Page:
The Ta Oi is an ethnic group living in A Luoi a rural district of Thua Thien-Hue province in the North Central Coast region of Vietnam. The women of the Ta Oi have long been renowned for their skill at weaving “zeng” – a particular type of brocade. It is not only sophisticated but is also a measure of the different values in their culture and life, making it one of the country’s finest brocade weaving arts.
For centuries, when September arrives and the cotton “boll” blooms, it’s also been the time the Ta Oi people prepare their looms. The bolls are collected and threaded before being dyed. The basic colours of the ancient Ta Oi people are black, white, yellow, red, green and purple. Each dye is made naturally from different plants and leaves in the area.
In the process of creating the dye, additives such as stone snail shells, tapioca, or dried glutinous flour are added to make the fabric more durable.
Having dyed the fabric, the Ta Oi people then kick their loom into life. Weaving requires a high level of meticulousness and skill, so is only undertaken by women, who are felt to have the appropriate qualities for the task.
It usually takes a great deal of time to classify each fabric into different purposes for nice brocade cloth, or zeng. For example, it is essential to select thin, fine fabric for the sheets used to make clothes, while large and coarse fibres are used for carpets or blankets. Along with the fabric, beads are also used to create patterns within zeng, which makes Ta Oi brocade stand out from others.
The Ta Oi previously used beads from the seeds of a “rac” tree, which grows in large numbers where they live. Its seeds are like pepper – very hard and with a hole in the centre when dried – making it easy for stringing to decorate zeng. The most difficult step is the arrangement of the beads to make a pattern, which is done during the weaving process and requires a lot of skill and experience to perfect.
The patterning on zeng brocade represents the typical features of the Ta Oi people. In the past, the more beads a zeng piece had the more valuable it was. The rich patterning expresses the culture, life, and activities of the Ta Oi and also adds value to their brocade.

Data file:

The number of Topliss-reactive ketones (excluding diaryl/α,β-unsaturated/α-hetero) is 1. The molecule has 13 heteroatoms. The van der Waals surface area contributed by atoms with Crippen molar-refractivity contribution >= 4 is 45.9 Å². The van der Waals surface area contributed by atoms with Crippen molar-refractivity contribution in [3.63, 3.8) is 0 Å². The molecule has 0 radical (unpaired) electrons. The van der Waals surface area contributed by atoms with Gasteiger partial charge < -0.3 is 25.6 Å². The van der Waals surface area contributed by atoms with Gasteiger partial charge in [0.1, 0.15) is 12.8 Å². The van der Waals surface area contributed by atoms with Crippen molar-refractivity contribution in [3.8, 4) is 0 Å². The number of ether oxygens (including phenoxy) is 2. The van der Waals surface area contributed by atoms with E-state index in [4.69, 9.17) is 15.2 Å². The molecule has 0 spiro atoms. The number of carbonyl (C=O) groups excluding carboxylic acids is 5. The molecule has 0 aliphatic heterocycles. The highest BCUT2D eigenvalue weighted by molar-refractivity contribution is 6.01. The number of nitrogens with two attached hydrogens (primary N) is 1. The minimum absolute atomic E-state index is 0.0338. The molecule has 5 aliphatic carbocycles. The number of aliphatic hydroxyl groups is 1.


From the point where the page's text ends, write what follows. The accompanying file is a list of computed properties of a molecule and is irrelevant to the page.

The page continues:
There are about 76 popular patterns on the products, according to local brocade researchers. They reflect the diverse local environment, depicting flowers, corn, bamboo, birds, bats, butterflies, spiders, and fish bones. These are all present in their daily life, providing them with food or hunted as dangerous creatures threatening their safety.
The patterns are therefore like visual lessons for their children about their environment and ecology. Another pattern is an image of people and objects present in daily life, such as working activities, houses on stilts, fences, stairs, cooking fires, spinning wheels for weaving, and shields, among others. There are also patterns depicting the universe and reflecting their beliefs, such as stars representing beauty, lozenge shapes for the relationship between a person and the community, and zigzag lines for eternal love.
The sophisticated work and cultural values of zeng make it one of the worthiest products of the Ta Oi. Zeng was expensive in the old days, because it takes a lot of time, hard work, and creativity by the woman who makes it.
All Ta Oi women become familiar with looms when they are little girls and are taught to weave zeng by their mothers. When they grow up, their zeng weaving skill express the beauty and best qualities of a girl and her mother. The young women must know how to make scarves, shirts, dresses, bags, and blankets for themselves and their families and these are sometimes exchanged for other goods.
According to Ta Oi tradition, a bride makes beautiful zeng items to give to her future husband’s family members as gifts. In olden times, zeng was commonly used in the Ta Oi people’s daily life and work and especially at important events and festivals. Such items were considered part of the individual. When someone passed away, his or her zeng items were buried with them. Only a few things like a belt or a scarf were kept by their family, to commemorate their lost loved one. They were put in a solemn place, like under the altar or where important items are stored, and brought out as worship offerings to the deceased.
There have been tough times for zeng, as many people moved towards other work to earn more money when demand for zeng fell as new fashion items. Thanks to the efforts of people with a deep passion for zeng to preserve the artwork with projects establishing weaving groups and training, however, zeng weaving has been restored in recent years as a highlight of ecological and community-based tourism in the area. Many people returned to the traditional job and produce new and creative patterns for modern life.
Zeng is now not only for local residents but is also popular among many tourists. It has been taken to craftwork festivals around the country and is part of traditional trade village preservation efforts, to introduce products to both local and foreign visitors.
It also attracts fashion designers, who feature it in their collections, especially as an exotic pattern in an áo dài, the traditional Vietnamese dress, which has impressed international fashion experts in China, Japan, South Korea, and France at fashion shows and fairs.